Dr Waqas Tahir
GP Partner, Affinity Care & Diabetes Clinical Lead,
West Yorkshire Health and Care Partnership
Hi-tech solutions are helping the NHS work closely with patients to deliver more efficient and effective care for diabetes.
New devices can collect data from patients self-managing their condition, with artificial intelligence (AI) algorithms analysing the gathered information to give clinicians a more precise overview of their patients living with diabetes. Combining face-to-face and virtual consultations with data sharing technology offers healthcare professionals (HCPs) a clearer view, as they assess which patients require closer monitoring and care.
Flash glucose monitoring
Dr Waqas Tahir, a GP partner in a primary care group with 60,000 patients and a diabetes specialist, says the use of technology accelerated during the COVID pandemic, but he remains concerned that thousands of people remain at large with a missed or delayed diagnosis of type 2 diabetes.
Devices help patients interface with HCPs and enable doctors to deliver care more efficiently, underlining the importance of supporting people in self-management of their type 2 diabetes. The different technologies range from the NHS Healthy Living online platform to help people manage their condition, to flash glucose monitoring which uses a sensor attached to the back of the upper arm to monitor glucose information. It can log, measure and store sugar level data and securely forward it via a mobile app to HCPs.
Technology offers healthcare professionals (HCPs) a clearer view, as they assess which patients require closer monitoring and care.
Patients measuring sugar levels several times a day generate hundreds of readings for GPs to discuss via teleconsultations. But it is the newer technologies that deliver better insight into glucose patterns, allowing doctors to make better-informed and shared decisions with patients.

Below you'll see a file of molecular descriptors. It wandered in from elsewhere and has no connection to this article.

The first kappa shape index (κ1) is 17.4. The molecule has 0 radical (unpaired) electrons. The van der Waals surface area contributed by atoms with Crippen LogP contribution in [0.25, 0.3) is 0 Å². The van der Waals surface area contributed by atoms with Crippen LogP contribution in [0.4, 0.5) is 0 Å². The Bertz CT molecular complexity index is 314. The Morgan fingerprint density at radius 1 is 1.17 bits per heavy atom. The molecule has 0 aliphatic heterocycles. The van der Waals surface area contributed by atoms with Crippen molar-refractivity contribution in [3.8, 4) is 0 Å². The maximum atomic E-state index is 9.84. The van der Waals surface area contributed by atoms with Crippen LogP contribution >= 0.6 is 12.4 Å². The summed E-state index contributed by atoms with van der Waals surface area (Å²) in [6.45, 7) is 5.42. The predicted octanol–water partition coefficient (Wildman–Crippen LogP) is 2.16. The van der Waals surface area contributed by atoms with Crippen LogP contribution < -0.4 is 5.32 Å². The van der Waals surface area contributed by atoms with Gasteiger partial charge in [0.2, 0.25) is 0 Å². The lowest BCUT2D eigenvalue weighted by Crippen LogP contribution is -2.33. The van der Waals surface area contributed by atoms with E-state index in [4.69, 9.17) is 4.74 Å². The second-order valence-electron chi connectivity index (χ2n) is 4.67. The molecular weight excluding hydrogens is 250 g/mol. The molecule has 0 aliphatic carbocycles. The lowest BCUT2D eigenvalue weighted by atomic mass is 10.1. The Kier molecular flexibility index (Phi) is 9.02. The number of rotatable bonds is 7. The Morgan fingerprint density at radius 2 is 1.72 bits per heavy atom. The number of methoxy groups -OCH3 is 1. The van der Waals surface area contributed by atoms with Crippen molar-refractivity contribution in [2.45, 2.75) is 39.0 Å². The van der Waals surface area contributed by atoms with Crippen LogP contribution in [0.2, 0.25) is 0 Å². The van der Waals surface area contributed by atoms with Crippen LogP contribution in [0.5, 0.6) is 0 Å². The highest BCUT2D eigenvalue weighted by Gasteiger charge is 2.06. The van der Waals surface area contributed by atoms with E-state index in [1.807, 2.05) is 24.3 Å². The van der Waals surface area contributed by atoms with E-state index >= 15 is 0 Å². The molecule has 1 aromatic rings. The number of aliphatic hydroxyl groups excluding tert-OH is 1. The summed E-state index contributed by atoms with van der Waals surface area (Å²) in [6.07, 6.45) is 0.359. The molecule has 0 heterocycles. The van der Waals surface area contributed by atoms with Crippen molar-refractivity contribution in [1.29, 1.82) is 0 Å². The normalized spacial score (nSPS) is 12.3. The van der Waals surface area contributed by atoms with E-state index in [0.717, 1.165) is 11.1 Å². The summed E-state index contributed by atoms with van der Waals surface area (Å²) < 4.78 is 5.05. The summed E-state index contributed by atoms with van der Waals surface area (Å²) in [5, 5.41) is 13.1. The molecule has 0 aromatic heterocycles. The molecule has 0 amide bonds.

That data is taken to a new level by a diabetes dashboard, allowing us to stratify and prioritise patients based on their health needs and successfully support those self-managing their condition. “It gives us a red, amber or green rating and allows us to have an overview and see if a patient is doing well or whether they need to be seen by us,” says Dr Tahir, who is also Clinical Lead for West Yorkshire Health and Care Partnership.
Freeing up capacity
With the dashboard helping prioritise which patients need to be seen more often, it is having benefits for the NHS in terms of efficiency, capacity and resource. “Now, some people are only seen once a year, others twice, and some three times, so we are using that capacity in a different and more effective way,” he added.
As well as flash glucose monitoring, other technologies include artificial pancreas systems for type 1 diabetes patients and smart insulin pens that record the time and dose of insulin injections. “The next step,” says Dr Tahir, “would be an ecosystem of digitally-enabled diabetes care. These different layers of technology come together to deliver easier self-management, greater support for the individual, better outcomes, improved quality of life and streamlined risk stratification tools.
“Importantly, this technology is increasing the confidence and skills patients have to self-manage their condition while for healthcare professionals, it allows us to focus our resources on the individuals most at need.”